Johnson & Johnson Pain Patch Recall - J&J sais Leak Can Cause Accidental Overdose
Recall Alert: February 13, 2008
Johnson & Johnson announced that it and Novartis AG's Sandoz unit are recalling patches comprising of fentany because of possible cuts in the drug reservoir that could cause a leak and expose people.
The patches are produced by J&J's ALZA Corp., J&J said now in an assertion put out today by PR Newswire. The patches release 25 micrograms of the drug in an hour. Other strengths aren't affected by the recall, which is voluntary, the company said. J&J's patches are of the the Duragesic brand.
The Food and Drug Administration issued a safety warning in December over the Duragesic and its generic equivalents, saying improper use continues to cause deaths and life-threatening difficulties breathing.
Fentanyl is mostly used to treat cancer pain, according to the FDA. The agency issued an alert on the patch in July 2005 after 120 patients taking the drug died.
The patches in the recall from today have expiration dates on or before December 2009, according to Jhonson and Jhonson. This recall includes Canada, the New Brunswick, New Jersey, company said.Johnson & Johnson Duragesic Pain Patch Flaw Recall.
A recall has been issued by Johnson & Johnson and Novartis AG's Sandoz on 5-microgram-per-hour patches with expiration dates on or before December 2009.
It was found that a manufacturing problem led to some of the patches having a cut in the internal reservoir lining. This cut may cause a leaking problem of the patch.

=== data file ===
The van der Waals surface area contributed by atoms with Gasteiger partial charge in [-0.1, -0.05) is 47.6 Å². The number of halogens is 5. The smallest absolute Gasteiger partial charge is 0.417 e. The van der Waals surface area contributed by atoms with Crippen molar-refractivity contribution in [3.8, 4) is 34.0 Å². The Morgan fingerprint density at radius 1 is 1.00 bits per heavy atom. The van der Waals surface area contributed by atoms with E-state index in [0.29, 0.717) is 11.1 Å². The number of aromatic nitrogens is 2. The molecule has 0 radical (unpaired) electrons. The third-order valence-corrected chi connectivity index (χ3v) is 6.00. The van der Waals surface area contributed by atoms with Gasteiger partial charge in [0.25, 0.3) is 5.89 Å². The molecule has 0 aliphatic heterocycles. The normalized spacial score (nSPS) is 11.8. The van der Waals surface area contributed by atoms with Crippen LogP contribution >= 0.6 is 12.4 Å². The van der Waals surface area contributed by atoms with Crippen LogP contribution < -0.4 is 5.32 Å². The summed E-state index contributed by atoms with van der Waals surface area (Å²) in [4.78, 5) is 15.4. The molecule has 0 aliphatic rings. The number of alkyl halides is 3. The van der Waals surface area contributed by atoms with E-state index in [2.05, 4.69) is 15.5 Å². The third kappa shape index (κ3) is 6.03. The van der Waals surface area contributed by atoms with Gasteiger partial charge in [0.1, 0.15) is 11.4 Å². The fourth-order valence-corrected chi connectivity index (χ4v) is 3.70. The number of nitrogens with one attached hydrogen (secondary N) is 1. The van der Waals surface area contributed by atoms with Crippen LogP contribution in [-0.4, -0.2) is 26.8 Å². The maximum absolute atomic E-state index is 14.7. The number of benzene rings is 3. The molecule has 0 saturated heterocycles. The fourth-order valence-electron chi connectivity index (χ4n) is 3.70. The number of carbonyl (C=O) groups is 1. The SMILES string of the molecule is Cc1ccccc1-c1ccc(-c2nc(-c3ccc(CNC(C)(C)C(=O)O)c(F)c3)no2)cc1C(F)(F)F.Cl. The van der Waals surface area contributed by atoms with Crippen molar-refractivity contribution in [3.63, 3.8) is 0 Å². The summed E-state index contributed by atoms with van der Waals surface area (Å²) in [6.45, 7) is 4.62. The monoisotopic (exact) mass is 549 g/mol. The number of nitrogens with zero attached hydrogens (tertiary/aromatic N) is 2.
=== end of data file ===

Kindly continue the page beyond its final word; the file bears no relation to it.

The danger is if anyone touches a defective pain patch they may be delivered a dose of the prescription painkiller fentanyl which may lead to breathing problems or even an accidental overdose.
Back in December the FDA issued a safety warning on the Duragesic patch, citing improper use may cause breathing difficulties and death. The FDA continues to work with J& J on this voluntary recall and is investigating this latest issue.
The U.S. Food and Drug Administration issued a safety
warning in December over the patches, saying improper use can
cause breathing difficulties and death. That followed a July 2005
alert put out by the FDA after 120 patients taking the drug died.
Johnson & Johnson said in November that it faced 72 lawsuits over
``The FDA continues to engage with the company in its
voluntary recall and is investigating the situation,'' FDA
spokeswoman Susan Cruzan said in an e-mail.
Johnson & Johnson rose $1.09, or 1.8 percent, to $62.97 in
New York Stock Exchange composite trading today. The shares have
fallen 5.6 percent this year.
The recall ``is small enough that I doubt this will impact
the bottom line,'' said Jon Fisher, a portfolio manager at Fifth
Third Asset Management in Minneapolis. The fund held 3.1 million
shares of Johnson & Johnson as of September, according to data
compiled by Bloomberg.
Fentanyl is mostly used to treat cancer pain, according to
the FDA, and doctors say it's a stronger painkiller than
morphine. Duragesic patches contain fentanyl in a pouch between
two membranes. In January, Johnson & Johnson received returned
patches that had cut edges, prompting the company to notify the
FDA, Panico said.
``Patches that have this defect were not in place properly
when they were cut,'' Panico said in an interview. The 25-
microgram patches ``account for small percentage of sales,''
since Johnson & Johnson sells higher-dose versions, he said.
Different manufacturing problems caused Johnson & Johnson to
recall versions of the patches in 1994 and 1996, Panico said. A
2004 recall covered patches supplying 75 micrograms of the drug.
``At some point, the FDA is going to have to say five
strikes and you're out,'' said MacDonald, a partner at MacDonald,
Rothweiler & Eisenberg in Boston.
Reports of leaking patches have prompted the families of
some users who died to seek millions of dollars in damages from
Johnson & Johnson.
Juries in Texas and Florida concluded that defective patches
caused the deaths of Michaelynn Thompson and Adam Hendelson. A
Texas state court jury awarded Thompson's family more than
$772,000 in damages, and a federal jury in Florida ordered the
company to pay Hendelson's family $5.5 million.
More Information: Duragesic Fentanyl Patch